Adventist Health's leading position in acute care in multiple growing markets and strong cost management and growth over the past several years is earning positive attention from Fitch Ratings.
In revising its outlook for Adventist from stable to positive, the bond ratings agency said the Roseville, Calif.-based health system is likely to see additional growth and an improved financial profile.
Fitch assigned an A grade to Adventist's approximately $930 million in outstanding rated debt.
This is a sign that the system's goal-setting has paid off, said Brandon Seibold, Adventist's vice president and treasurer.
"For us it's a recognition of years of disciplined, strategic planning and the ongoing effort to really do the right thing for our communities," he said. "We serve an underserved population. The recognition of being successful in that market means a lot to us as a system. It's not a simple exercise to serve that population."
The bond rater foresees continued good operations at the health system and predicts it will soon begin generating EBITDA margins of 10% to 11% with continued cost controls that support their growth and capital projections. In the nine months ended Sept. 30, 2017, Adventist's unaudited EBITDA margin was about 9%.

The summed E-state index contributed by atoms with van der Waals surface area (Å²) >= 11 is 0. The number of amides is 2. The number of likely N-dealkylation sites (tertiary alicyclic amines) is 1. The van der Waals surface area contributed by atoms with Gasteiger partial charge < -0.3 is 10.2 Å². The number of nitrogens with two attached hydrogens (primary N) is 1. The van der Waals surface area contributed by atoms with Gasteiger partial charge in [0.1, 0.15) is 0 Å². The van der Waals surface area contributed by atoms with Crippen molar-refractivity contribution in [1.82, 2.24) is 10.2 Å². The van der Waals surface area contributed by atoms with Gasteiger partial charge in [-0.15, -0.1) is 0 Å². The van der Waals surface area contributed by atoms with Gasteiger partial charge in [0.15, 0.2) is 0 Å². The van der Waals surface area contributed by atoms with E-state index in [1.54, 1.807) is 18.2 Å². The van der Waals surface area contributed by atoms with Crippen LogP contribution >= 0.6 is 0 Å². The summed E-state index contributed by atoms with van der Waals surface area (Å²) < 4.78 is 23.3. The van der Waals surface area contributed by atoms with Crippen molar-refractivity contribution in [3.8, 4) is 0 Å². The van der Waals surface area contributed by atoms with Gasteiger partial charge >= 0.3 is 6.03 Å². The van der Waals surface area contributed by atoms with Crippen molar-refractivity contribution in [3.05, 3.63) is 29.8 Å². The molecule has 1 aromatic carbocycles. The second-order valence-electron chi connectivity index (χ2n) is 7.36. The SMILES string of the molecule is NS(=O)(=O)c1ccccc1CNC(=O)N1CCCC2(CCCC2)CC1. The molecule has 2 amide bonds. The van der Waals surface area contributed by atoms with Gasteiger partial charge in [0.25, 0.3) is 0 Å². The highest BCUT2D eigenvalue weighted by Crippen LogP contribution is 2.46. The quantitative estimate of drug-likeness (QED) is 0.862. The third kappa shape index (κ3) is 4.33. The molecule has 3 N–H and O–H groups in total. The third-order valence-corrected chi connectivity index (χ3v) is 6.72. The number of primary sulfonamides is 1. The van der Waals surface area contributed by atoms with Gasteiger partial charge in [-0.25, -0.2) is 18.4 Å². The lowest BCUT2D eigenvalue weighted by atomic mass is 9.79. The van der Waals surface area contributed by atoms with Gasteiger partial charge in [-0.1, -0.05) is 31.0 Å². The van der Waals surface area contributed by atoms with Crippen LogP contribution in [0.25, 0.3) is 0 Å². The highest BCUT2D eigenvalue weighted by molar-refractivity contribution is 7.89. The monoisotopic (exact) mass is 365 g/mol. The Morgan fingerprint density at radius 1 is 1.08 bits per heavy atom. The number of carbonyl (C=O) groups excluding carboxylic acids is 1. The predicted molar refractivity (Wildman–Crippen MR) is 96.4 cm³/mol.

Fitch said Adventist rates "midrange" with respect to revenue defensibility. While it has solid market positions in multiple states, more than 30% of its payer mix comes from Medicaid, presenting a credit challenge.
Despite that, Fitch said it thinks the health system will continue to see strong margins as it works toward its goal of becoming a $6 billion entity by 2022.
Fitch warned that the rating is susceptible to any sudden negative change in operations, provider tax revenue or significant borrowing.
Adventist has 19 hospitals in four regions: Northern, Central and Southern California and the Northwest. The system's real credit strength, Fitch said, comes from the size of its network, which includes more than 280 clinics.
In many of its markets, Adventist is the sole community provider serving largely rural populations in California, Seibold said.
"That really drives our market share, given the fact that we operate in the space that not many other providers are attempting to operate in," he aid.